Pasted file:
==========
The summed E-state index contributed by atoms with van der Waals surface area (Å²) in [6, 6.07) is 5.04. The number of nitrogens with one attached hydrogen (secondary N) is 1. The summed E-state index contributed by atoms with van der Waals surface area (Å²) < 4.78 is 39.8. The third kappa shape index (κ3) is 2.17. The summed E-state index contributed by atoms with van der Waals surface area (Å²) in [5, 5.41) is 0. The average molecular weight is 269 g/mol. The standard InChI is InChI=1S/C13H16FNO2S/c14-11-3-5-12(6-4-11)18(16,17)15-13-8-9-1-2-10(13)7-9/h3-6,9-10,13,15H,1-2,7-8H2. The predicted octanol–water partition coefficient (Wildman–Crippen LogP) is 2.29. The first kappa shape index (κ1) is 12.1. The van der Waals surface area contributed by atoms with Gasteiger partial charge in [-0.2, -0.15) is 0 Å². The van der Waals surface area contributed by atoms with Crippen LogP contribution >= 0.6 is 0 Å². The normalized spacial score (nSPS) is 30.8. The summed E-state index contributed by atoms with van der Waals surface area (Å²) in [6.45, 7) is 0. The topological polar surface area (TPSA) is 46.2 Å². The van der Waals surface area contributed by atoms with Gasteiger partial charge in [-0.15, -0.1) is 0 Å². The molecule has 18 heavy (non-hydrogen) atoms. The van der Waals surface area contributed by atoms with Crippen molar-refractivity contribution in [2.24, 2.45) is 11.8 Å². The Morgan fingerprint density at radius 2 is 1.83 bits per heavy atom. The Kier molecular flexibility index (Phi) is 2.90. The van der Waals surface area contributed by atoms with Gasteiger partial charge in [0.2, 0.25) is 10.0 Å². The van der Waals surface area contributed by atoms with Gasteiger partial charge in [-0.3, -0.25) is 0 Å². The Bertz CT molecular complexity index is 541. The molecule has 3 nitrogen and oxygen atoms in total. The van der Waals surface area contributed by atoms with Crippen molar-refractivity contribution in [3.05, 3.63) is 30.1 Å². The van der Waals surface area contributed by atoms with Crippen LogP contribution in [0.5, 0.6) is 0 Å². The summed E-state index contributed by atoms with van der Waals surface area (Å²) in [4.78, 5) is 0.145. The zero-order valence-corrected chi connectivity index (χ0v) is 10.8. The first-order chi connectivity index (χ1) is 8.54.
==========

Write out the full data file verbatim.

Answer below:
The summed E-state index contributed by atoms with van der Waals surface area (Å²) in [6, 6.07) is 5.04. The number of nitrogens with one attached hydrogen (secondary N) is 1. The summed E-state index contributed by atoms with van der Waals surface area (Å²) < 4.78 is 39.8. The third kappa shape index (κ3) is 2.17. The summed E-state index contributed by atoms with van der Waals surface area (Å²) in [5, 5.41) is 0. The average molecular weight is 269 g/mol. The standard InChI is InChI=1S/C13H16FNO2S/c14-11-3-5-12(6-4-11)18(16,17)15-13-8-9-1-2-10(13)7-9/h3-6,9-10,13,15H,1-2,7-8H2. The predicted octanol–water partition coefficient (Wildman–Crippen LogP) is 2.29. The first kappa shape index (κ1) is 12.1. The van der Waals surface area contributed by atoms with Gasteiger partial charge in [-0.2, -0.15) is 0 Å². The van der Waals surface area contributed by atoms with Crippen LogP contribution >= 0.6 is 0 Å². The normalized spacial score (nSPS) is 30.8. The summed E-state index contributed by atoms with van der Waals surface area (Å²) in [6.45, 7) is 0. The topological polar surface area (TPSA) is 46.2 Å². The van der Waals surface area contributed by atoms with Gasteiger partial charge in [-0.15, -0.1) is 0 Å². The molecule has 18 heavy (non-hydrogen) atoms. The van der Waals surface area contributed by atoms with Crippen molar-refractivity contribution in [2.24, 2.45) is 11.8 Å². The Morgan fingerprint density at radius 2 is 1.83 bits per heavy atom. The Kier molecular flexibility index (Phi) is 2.90. The van der Waals surface area contributed by atoms with Gasteiger partial charge in [0.2, 0.25) is 10.0 Å². The van der Waals surface area contributed by atoms with Gasteiger partial charge in [-0.3, -0.25) is 0 Å². The Bertz CT molecular complexity index is 541. The molecule has 3 nitrogen and oxygen atoms in total. The van der Waals surface area contributed by atoms with Crippen molar-refractivity contribution in [3.05, 3.63) is 30.1 Å². The van der Waals surface area contributed by atoms with Crippen LogP contribution in [0.5, 0.6) is 0 Å². The summed E-state index contributed by atoms with van der Waals surface area (Å²) in [4.78, 5) is 0.145. The zero-order valence-corrected chi connectivity index (χ0v) is 10.8. The first-order chi connectivity index (χ1) is 8.54.